Much to Israel’s disappointment, Saudi Arabia in the short term is unlikely to follow the lead of the United Arab Emirates and Bahrain and sign a normalization agreement with Israel.
Saudi Arabia — the seat of Islam and the site of some of the holiest shrines in the Muslim world — is sticking to its guns, notwithstanding intense U.S. pressure to reverse its policy.
The Saudis will not establish diplomatic relations with Israel unless the thorny Palestinian question is resolved by means of a two-state solution, a formula to which Israeli Prime Minister Benjamin Netanyahu pays lip service but which he rejects on political and security grounds.
That said, Saudi Arabia, which has had clandestine relations with Israel for years, has been taking baby steps toward forging formal relations with the Jewish state.
Following the news that the United Arab Emirates intended to make peace with Israel, Saudi Arabia allowed an EL Al passenger plane to fly to the United Arab Emirates through its air space. And in an announcement shortly afterward, the Saudi government let it be known that Israeli aircraft would henceforth be permitted to fly over its territory.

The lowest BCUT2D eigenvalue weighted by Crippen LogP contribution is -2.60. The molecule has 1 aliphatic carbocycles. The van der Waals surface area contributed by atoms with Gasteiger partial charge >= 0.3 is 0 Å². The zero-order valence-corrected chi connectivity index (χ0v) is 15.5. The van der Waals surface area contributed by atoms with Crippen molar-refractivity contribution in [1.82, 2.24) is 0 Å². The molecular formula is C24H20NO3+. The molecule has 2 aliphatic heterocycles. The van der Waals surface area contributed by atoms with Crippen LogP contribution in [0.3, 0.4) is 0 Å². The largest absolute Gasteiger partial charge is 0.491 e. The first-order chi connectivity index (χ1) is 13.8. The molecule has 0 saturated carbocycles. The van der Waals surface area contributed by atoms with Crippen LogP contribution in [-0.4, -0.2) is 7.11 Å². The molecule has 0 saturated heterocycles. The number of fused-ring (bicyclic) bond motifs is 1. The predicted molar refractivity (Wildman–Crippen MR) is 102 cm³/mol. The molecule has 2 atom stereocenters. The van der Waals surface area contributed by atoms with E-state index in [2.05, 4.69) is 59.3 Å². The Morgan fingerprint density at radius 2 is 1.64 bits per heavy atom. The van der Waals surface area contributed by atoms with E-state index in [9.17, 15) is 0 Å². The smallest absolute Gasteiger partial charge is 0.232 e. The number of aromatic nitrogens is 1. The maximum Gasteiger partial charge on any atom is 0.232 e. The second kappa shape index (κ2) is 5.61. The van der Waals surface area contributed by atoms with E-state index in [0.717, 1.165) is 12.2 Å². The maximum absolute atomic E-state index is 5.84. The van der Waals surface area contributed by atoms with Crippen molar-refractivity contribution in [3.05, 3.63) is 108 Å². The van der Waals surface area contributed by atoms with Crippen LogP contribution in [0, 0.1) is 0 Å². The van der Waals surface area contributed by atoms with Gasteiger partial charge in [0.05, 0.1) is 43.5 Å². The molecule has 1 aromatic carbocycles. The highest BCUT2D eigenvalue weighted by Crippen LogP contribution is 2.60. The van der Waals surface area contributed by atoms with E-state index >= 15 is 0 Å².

Saudi Arabia tacitly endorsed the United Arab Emirates’ and Bahrain’s peace pacts with Israel, but it declined to send a representative to the signing ceremony at the White House in September.
Prince Mohammed bin Salman, the de facto Saudi ruler, was invited to attend the event, but he boycotted it. His presence would have publicly signalled implicit Saudi recognition of Israel. It may also have improved his battered image, which was badly tarnished by the grisly murder of Jamal Khashoggi, a dissident Saudi journalist who was killed in Istanbul two years ago on his orders, according to the U.S. Central Intelligence Agency.